What can we do when a esophagocoloplasty fails?
Autor(es): Andres A M,Burgos A L,Encinas J L,Suárez O,Murcia J,Olivares P,Martínez L,Lassaletta L,Tovar J A
Resumo: Postoperative complications of esophageal replacement are potentially severe, and they can even make impossible the digestive continuity. However, several surgical options have been used for such situations. The aim of the study is to assess the early and late results in patients who have been managed or referred to our department for this problem. We reviewed 8 patients operated between 1975 and 2005, four of them were referred from other hospitals. The ranging in age was from 4 months and 23 years at the moment of the first colonic replacement, and who required a second plasty because of intra or postoperative complications. The esophagocoloplasty was retrosternal in 6 cases and transhiatal in 2, with a left colon graft in 6, ileocolonic in I and right colon in the last one. The initial diagnosis was traqueoesophageal fistula in 6 (type III in 3, type I in 2 and IV in 1), caustic injury in 1 and herpetic esophagitis in 1. Complications requiring reoperation were stricture of the cervical esophagococolic anastomosis because of postoperative dehiscence (n=4), perioperative deficient graft vascularisation (n=2), graft necrosis (n= 1) and symptomatic gastric-colic reflux (n=l). The deficient graft irrigation was detected and managed during the surgical procedure in 2 cases, left colonic graft was remplaced by a gastric tube and the right colon, respectively, with excellent results. Repeated endoscopic dilatations (n=4) as well as surgical revision with resection and reanastomosis of the stenotic segment (n=2), did not suffice in children with severe strictures (100%). A second plasty was tried in 2 patients: a failed microsurgical sigmoid graft in one of them, and a presternal esophagocoloplasty with a left colonic graft in the other one. It was impossible to perform a new plasty in two chidren, because of the severe mediastinal fibrosis. One patient was referred with severe gastro-colic reflux and the cologastric anastomosis and the gastrostomy were refashioned. Another patient with graft necrosis required total resection of the coloplasty and a new esophagostomy and gastrostomy. 50% of the patients recovered digestive continuity, and nowadays three of them eat normally. The fourth one died after several years because of an Guillain Barré syndrome. Four patients are still waiting for future attempts of esophageal substitution. There are surgical options to reestablish the digestive continuity whenever the initial esophageal replacement fails. Severe postoperative strictures do not dissapear with endoscopic dilatations or stenotic resection and reanastomosis, but they usually require a new graft in another less injured place. Poor vascularisation of the graft can be prevented, giving the best solution for each patient, and at minimal suspicion of ischemia, consider another plasty or access during the operation.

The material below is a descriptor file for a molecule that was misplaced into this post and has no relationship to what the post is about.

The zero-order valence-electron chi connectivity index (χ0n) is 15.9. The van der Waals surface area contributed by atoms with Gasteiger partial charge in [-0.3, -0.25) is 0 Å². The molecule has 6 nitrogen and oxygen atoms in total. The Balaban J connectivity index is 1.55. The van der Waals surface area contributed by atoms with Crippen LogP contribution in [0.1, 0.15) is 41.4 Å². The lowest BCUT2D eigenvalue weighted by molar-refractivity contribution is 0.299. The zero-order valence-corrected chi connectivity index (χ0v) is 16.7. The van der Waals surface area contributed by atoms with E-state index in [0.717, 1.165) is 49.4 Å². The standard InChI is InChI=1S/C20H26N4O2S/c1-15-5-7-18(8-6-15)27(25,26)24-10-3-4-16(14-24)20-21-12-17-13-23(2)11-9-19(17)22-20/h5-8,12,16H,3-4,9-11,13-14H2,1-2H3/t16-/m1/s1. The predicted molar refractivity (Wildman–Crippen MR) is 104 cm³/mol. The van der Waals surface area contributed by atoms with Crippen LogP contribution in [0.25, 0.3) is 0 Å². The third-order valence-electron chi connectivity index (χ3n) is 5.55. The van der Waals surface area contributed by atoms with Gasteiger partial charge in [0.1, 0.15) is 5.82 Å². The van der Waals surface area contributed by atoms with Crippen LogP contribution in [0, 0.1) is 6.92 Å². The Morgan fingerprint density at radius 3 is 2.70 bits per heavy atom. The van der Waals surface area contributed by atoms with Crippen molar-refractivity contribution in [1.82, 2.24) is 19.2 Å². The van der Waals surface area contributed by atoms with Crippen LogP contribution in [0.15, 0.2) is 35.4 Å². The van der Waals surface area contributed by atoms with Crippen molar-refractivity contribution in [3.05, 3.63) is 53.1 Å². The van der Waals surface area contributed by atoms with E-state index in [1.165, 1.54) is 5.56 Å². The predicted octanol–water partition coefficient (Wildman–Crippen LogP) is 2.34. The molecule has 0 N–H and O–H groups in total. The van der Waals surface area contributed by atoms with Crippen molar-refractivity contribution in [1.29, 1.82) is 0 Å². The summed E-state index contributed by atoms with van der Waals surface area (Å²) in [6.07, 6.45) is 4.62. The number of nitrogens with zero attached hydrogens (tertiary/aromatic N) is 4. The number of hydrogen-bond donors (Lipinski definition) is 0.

Imprenta: Cirugi?a Pedia?trica : Organo Oficial de la Sociedad Espan?ola de Cirugi?a Pedia?trica, v. 20, n. 1, p. 39-43, 2007
Descritores: Guillain-Barre Syndrome - Public health
Data de publicação: 2007